Almost everybody, young or old, has experienced knee pain like pins and needles at some point. It could have been after a long walk, a hard run, some heavy lifting. Knee pain manifests itself in different ways from clicking and cracking sounds when folding your legs to swelling as if muscles are being pulled when you bend and stand up. However, knee pain that feels like pins and needles is often the most unsettling for many patients.
Depending on your pain tolerance, the feeling of pins and needles in the knee can simply be dismissed or can be really bothersome. However, this sensation should never be ignored especially if it has lingered on for some time. It can be a symptom of something serious, also referred to as “paranesthesia”. People who experience paranesthesia should be on the lookout as it is a sign of nerve compression.
Nerve compression occurs in places of our body that go through repetitive motions. They also take place when a body part is made to hold one position for long periods. The knees make continuous sudden movements like running, jumping, and lifting. Or when we bend and squat then hold the pose.
The following are some of the other causes of knee pain like pins and needles:
1. Genetics – Some people are just born unlucky with their knees. It could be they have smaller tunnel sizes for the nerves and these get even worse as with age.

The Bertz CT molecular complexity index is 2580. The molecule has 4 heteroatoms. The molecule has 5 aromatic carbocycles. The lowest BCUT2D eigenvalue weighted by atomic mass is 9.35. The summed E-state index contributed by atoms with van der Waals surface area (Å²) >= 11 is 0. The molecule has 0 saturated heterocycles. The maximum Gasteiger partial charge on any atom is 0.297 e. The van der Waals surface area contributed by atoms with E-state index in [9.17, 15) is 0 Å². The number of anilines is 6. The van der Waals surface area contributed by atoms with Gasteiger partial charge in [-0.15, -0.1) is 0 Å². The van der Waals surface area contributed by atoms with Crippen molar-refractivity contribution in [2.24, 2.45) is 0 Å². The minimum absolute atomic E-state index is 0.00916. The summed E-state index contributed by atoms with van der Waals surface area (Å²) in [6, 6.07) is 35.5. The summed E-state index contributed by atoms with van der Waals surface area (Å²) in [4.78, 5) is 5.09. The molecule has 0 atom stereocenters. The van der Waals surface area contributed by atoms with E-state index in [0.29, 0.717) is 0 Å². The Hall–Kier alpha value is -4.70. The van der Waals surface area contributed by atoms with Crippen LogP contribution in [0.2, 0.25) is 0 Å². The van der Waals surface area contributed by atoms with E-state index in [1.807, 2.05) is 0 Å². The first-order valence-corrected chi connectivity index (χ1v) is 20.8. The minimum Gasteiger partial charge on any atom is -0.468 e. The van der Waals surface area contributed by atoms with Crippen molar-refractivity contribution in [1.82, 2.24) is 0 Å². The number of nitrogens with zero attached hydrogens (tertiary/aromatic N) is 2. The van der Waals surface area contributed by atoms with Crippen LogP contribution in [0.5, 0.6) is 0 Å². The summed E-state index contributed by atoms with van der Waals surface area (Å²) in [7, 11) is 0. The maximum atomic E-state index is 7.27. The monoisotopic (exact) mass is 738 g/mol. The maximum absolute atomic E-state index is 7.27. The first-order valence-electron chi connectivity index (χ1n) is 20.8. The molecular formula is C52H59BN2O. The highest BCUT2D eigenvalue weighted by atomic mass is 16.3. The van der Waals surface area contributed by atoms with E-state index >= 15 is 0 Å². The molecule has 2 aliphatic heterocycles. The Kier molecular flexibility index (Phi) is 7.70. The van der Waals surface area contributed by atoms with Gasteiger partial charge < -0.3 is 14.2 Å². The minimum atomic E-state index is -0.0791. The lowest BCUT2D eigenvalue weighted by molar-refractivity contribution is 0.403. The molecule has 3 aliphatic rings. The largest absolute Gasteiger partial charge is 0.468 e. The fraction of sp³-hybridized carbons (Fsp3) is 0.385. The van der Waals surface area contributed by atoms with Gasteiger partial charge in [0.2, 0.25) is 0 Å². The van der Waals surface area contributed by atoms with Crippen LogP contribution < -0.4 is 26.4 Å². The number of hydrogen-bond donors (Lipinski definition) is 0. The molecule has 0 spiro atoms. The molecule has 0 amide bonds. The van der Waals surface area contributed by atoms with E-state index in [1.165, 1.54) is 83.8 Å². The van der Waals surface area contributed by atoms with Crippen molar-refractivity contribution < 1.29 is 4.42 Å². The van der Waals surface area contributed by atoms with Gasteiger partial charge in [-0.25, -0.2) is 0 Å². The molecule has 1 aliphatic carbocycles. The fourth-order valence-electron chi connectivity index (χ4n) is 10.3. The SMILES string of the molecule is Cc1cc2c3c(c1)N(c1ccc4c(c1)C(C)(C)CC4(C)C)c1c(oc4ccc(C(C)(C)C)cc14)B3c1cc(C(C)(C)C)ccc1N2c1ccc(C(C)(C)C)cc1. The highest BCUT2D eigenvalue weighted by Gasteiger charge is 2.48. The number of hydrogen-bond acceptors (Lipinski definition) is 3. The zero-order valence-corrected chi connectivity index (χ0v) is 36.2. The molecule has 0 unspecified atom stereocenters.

2. Previous injury – People whose knees are constantly subjected to stress, wear and tear, are likely to experience nerve compression. Athletes, for example, tend to injure their knees more often as they play, and these injuries will eventually lead to nerves getting pinched.
3. Genetic and metabolic diseases – There are a number of diseases that not only exhibit themselves with nerve compression but will often intensify the sensation, these include diabetes, rheumatoid arthritis, hypothyroidism, and acromegaly.
The best way to treat nerve compression and reduce associated symptoms is to zero in and single out the cause. Your doctor may recommend x-rays to rule out bone fractures, ultrasound, MRI and also blood tests. Knee pain from nerve compression due to diseases are often (not always) treated with anti-inflammatory drugs.
Rest coupled with warm/cold compress is always a good way to rehab the knee. When the pins and needles have reduced to manageable levels, you can now start with strengthening and conditioning exercises not just to make your knee stronger, but also the surrounding muscles which will reduce the stress to the knee.
Do not let pins and needles from nerve compression hold you back! Give us a call and find out how to overcome the pain, treat your knees, and live a pain free, active life!